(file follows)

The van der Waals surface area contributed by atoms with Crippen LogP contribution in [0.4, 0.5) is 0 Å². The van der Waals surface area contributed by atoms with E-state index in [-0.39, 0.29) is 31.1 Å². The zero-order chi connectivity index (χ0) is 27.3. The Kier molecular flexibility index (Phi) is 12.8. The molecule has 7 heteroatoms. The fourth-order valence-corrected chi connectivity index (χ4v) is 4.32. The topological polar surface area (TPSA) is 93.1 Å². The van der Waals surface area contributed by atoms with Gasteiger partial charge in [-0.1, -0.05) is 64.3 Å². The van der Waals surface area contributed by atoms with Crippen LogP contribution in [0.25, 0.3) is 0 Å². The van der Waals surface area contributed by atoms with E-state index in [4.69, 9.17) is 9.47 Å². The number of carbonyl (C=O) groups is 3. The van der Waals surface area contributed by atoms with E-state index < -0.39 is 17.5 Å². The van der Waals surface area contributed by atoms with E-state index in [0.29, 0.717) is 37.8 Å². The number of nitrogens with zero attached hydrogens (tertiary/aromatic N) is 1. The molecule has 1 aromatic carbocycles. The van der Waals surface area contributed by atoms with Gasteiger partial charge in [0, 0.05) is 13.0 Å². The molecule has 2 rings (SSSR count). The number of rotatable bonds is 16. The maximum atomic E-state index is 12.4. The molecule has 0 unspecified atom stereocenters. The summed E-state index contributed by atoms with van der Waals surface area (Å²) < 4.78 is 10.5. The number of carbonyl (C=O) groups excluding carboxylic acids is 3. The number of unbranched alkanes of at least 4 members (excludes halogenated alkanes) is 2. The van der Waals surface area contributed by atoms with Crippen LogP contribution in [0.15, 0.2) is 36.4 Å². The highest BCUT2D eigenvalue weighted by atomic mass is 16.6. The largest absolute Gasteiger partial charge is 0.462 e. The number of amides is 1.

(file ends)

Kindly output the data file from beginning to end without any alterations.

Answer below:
The van der Waals surface area contributed by atoms with Crippen LogP contribution in [0.4, 0.5) is 0 Å². The van der Waals surface area contributed by atoms with E-state index in [-0.39, 0.29) is 31.1 Å². The zero-order chi connectivity index (χ0) is 27.3. The Kier molecular flexibility index (Phi) is 12.8. The molecule has 7 heteroatoms. The fourth-order valence-corrected chi connectivity index (χ4v) is 4.32. The topological polar surface area (TPSA) is 93.1 Å². The van der Waals surface area contributed by atoms with Gasteiger partial charge in [-0.1, -0.05) is 64.3 Å². The van der Waals surface area contributed by atoms with Crippen LogP contribution in [0.25, 0.3) is 0 Å². The van der Waals surface area contributed by atoms with E-state index in [4.69, 9.17) is 9.47 Å². The number of carbonyl (C=O) groups is 3. The van der Waals surface area contributed by atoms with E-state index < -0.39 is 17.5 Å². The van der Waals surface area contributed by atoms with E-state index in [0.29, 0.717) is 37.8 Å². The number of nitrogens with zero attached hydrogens (tertiary/aromatic N) is 1. The molecule has 1 aromatic carbocycles. The van der Waals surface area contributed by atoms with Gasteiger partial charge in [0, 0.05) is 13.0 Å². The molecule has 2 rings (SSSR count). The number of rotatable bonds is 16. The maximum atomic E-state index is 12.4. The molecule has 0 unspecified atom stereocenters. The summed E-state index contributed by atoms with van der Waals surface area (Å²) < 4.78 is 10.5. The number of carbonyl (C=O) groups excluding carboxylic acids is 3. The number of unbranched alkanes of at least 4 members (excludes halogenated alkanes) is 2. The van der Waals surface area contributed by atoms with Crippen LogP contribution in [0.15, 0.2) is 36.4 Å². The highest BCUT2D eigenvalue weighted by atomic mass is 16.6. The largest absolute Gasteiger partial charge is 0.462 e. The number of amides is 1.